Married… With Children Character Review: Peg Bundy

*The schedule for the Character Review posts will be changing to Friday (or Saturday at the latest from now on).

*Warning: This post contains spoilers about the characters from the television show Married… With Children. Read at your own risk if you have not watched the show. There is something to be said about a well-written, human character. They leap off the page and speak to us as if they were right in front of us, as flesh and blood human beings, instead of fictional creations.

The image of the classic sitcom housewife is as follows: she cleans her house, takes care of her children and husband, cooks delicious meals, dispenses advice, and does with a smile on her face. There is little in the way of unhappiness or wanting more. Peg Bundy (Katey Sagal) is the exact opposite of this vision of maternal perfection. She can’t cook to save her life, her house is a mess, her children are undisciplined, and she mocks her husband Al (Ed O’Neill) for the fun of it.

Knocked up by Al in high school, their wedding was far from a grand, romantic affair. Instead of being wise with the income that comes in from her husband’s job, she picks his pockets frequently and dresses in a way that some might view as inappropriate for a mother. When her kids are in school and Al is at work, Peg can be found on the living room couch, feigning housework, watching daytime TV, and stuffing her face.

But for all of her crassness and lack of caring, Peg does her best, in her own way. She is loyal to her husband and is raising the next generation the best way she knows how to.

Donna Reed, Peg is not. But in going against type, she reflects the everyday woman, even if her character is exaggerated. Real-life is complicated, as we all know. So are marriage and being a parent. It is those complications that make her unique, interesting, and forever funny.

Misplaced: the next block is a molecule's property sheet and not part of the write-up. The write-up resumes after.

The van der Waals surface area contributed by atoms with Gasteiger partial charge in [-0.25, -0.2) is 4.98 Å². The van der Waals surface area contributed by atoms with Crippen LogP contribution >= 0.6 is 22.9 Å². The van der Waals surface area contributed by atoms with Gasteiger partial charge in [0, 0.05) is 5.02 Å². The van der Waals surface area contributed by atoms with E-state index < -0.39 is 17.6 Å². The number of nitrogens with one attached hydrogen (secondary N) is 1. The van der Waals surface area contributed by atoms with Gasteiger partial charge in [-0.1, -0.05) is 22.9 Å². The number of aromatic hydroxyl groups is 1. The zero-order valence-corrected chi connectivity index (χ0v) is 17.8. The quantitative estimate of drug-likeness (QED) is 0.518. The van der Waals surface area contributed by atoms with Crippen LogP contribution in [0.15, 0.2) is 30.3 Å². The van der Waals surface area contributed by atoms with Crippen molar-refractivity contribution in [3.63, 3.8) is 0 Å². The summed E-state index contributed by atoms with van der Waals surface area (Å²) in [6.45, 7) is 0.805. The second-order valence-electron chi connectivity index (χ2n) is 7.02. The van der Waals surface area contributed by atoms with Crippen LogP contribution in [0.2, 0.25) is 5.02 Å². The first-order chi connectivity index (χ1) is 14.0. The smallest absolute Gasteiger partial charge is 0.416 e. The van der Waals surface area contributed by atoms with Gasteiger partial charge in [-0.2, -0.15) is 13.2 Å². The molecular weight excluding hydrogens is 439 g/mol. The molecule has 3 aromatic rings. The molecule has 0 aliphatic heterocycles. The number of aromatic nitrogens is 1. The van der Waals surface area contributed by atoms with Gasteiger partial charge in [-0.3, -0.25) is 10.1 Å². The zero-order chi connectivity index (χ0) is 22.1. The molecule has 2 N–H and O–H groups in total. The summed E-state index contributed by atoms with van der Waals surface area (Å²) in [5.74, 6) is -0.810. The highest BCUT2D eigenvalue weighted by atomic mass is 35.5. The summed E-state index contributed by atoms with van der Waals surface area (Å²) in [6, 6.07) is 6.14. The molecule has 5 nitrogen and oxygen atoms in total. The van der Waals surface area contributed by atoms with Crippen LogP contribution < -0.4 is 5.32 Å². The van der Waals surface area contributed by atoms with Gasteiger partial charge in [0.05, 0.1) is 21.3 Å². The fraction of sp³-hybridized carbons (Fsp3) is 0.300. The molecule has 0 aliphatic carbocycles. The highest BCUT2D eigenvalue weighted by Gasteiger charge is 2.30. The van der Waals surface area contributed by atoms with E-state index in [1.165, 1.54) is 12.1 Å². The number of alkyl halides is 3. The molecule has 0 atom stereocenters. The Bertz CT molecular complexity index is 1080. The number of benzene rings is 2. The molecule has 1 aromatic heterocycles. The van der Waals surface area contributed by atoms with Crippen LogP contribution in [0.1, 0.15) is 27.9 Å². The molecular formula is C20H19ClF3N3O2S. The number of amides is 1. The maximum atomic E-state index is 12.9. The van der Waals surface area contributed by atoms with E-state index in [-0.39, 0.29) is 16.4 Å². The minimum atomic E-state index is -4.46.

Which is why she is a memorable character.


How to Be an Antiracist Book Review

Intrisincingly, we know that racism is wrong. But after 400 years, how do we break with ideas and stereotypes that are built into our world and our perception?

How to Be an Antiracist, by Ibram X. Kendi was published in 2019.

Antiracism is defined as follows:

A person who opposes racism and promotes racial tolerance.

In this best-selling, life-altering book, Kendi speaks the cold and hard truth about racism, its effect on society, and what we can do to overcome it. He is unafraid to challenge his readers to look at their own racist views (even if they claim otherwise) and force us to face reality. Backing up the narrative is his own story, historical facts, law, science, etc, he is telling us what we need to do to create a better world. But in order to do that, we must first be willing and able to confront our own sins.

This has to be one of the foremost important books of our era. Though in many ways, our culture is moving forward, we are still besieged by old ideas of what a person should be based on factors such as skin color, family background, gender, etc. The test before us is as follows: Are we bold enough to tear down the impressions from the past or will we remain frozen in place, too scared to do what needs to be done?

Do I recommend it? Absolutely.

How to Be an Antiracist is available wherever books are sold.

The Winter Guest: A Novel Book Review

One of the offshoots of war is being forced to grow up quickly. Childhood quickly changes to adulthood when a young person must make decisions that would in peacetime, be made years later.

The Winter Guest: A Novel by Pam Jenoff, was published in 2014. In a small town in Poland during World War II, eighteen-year-old Polish-Catholic twins Ruth and Helena Nowak are no longer living as carefree teenagers. With their father dead and their mother hospitalized, the girls are both parenting themselves and their younger siblings. Adding insult to injury, the war is creating shortages and making a hard life even harder.

Things change when Helena rescues Sam, an American Jewish soldier. She quickly falls in love with him, and he with her. Her time with him threatens to break the tight bond between the sisters. They create a plan for the entire family to escape to safety. When they are betrayed, the consequences will have an effect well beyond that place and moment in time.

Jenoff does it again. This story is searing, romantic, powerful, and proof that love truly can overcome hate. I love that the protagonists are young women who are not waiting to be rescued, they do their own figurative rescuing. The book is amazing and I would read it again in a heartbeat.

Do I recommend it? Absolutely.

The Winter Guest: A Novel is available wherever books are sold.

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